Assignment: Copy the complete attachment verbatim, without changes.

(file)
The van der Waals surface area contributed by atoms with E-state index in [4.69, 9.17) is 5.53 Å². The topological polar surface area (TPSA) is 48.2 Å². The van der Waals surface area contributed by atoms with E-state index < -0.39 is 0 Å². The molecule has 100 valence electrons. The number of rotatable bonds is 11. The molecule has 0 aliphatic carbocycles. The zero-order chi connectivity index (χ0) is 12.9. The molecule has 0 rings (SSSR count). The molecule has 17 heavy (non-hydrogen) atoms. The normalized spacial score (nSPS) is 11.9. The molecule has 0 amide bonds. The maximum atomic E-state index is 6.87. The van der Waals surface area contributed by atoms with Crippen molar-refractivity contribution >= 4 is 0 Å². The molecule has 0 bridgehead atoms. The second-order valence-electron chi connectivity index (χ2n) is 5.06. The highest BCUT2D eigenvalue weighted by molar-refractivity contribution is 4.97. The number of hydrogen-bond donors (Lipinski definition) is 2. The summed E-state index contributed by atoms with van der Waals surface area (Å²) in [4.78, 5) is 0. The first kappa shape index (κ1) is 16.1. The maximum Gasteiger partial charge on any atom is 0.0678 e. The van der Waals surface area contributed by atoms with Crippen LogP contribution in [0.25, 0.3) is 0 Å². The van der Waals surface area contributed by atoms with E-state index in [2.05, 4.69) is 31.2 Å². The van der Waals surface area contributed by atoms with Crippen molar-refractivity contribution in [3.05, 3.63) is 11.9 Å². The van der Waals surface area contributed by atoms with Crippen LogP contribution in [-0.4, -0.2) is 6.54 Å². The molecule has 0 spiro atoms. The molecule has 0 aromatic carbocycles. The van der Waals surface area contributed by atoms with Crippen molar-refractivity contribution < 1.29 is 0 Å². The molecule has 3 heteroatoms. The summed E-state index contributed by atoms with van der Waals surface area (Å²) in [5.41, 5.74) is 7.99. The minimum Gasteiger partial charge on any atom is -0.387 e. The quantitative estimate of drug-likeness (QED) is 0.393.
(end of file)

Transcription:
The van der Waals surface area contributed by atoms with E-state index in [4.69, 9.17) is 5.53 Å². The topological polar surface area (TPSA) is 48.2 Å². The van der Waals surface area contributed by atoms with E-state index < -0.39 is 0 Å². The molecule has 100 valence electrons. The number of rotatable bonds is 11. The molecule has 0 aliphatic carbocycles. The zero-order chi connectivity index (χ0) is 12.9. The molecule has 0 rings (SSSR count). The molecule has 17 heavy (non-hydrogen) atoms. The normalized spacial score (nSPS) is 11.9. The molecule has 0 amide bonds. The maximum atomic E-state index is 6.87. The van der Waals surface area contributed by atoms with Crippen molar-refractivity contribution >= 4 is 0 Å². The molecule has 0 bridgehead atoms. The second-order valence-electron chi connectivity index (χ2n) is 5.06. The highest BCUT2D eigenvalue weighted by molar-refractivity contribution is 4.97. The number of hydrogen-bond donors (Lipinski definition) is 2. The summed E-state index contributed by atoms with van der Waals surface area (Å²) in [4.78, 5) is 0. The first kappa shape index (κ1) is 16.1. The maximum Gasteiger partial charge on any atom is 0.0678 e. The van der Waals surface area contributed by atoms with Crippen LogP contribution in [0.25, 0.3) is 0 Å². The van der Waals surface area contributed by atoms with E-state index in [2.05, 4.69) is 31.2 Å². The van der Waals surface area contributed by atoms with Crippen molar-refractivity contribution in [3.05, 3.63) is 11.9 Å². The van der Waals surface area contributed by atoms with Crippen LogP contribution in [-0.4, -0.2) is 6.54 Å². The molecule has 0 spiro atoms. The molecule has 0 aromatic carbocycles. The van der Waals surface area contributed by atoms with Crippen molar-refractivity contribution < 1.29 is 0 Å². The molecule has 3 heteroatoms. The summed E-state index contributed by atoms with van der Waals surface area (Å²) in [5.41, 5.74) is 7.99. The minimum Gasteiger partial charge on any atom is -0.387 e. The quantitative estimate of drug-likeness (QED) is 0.393.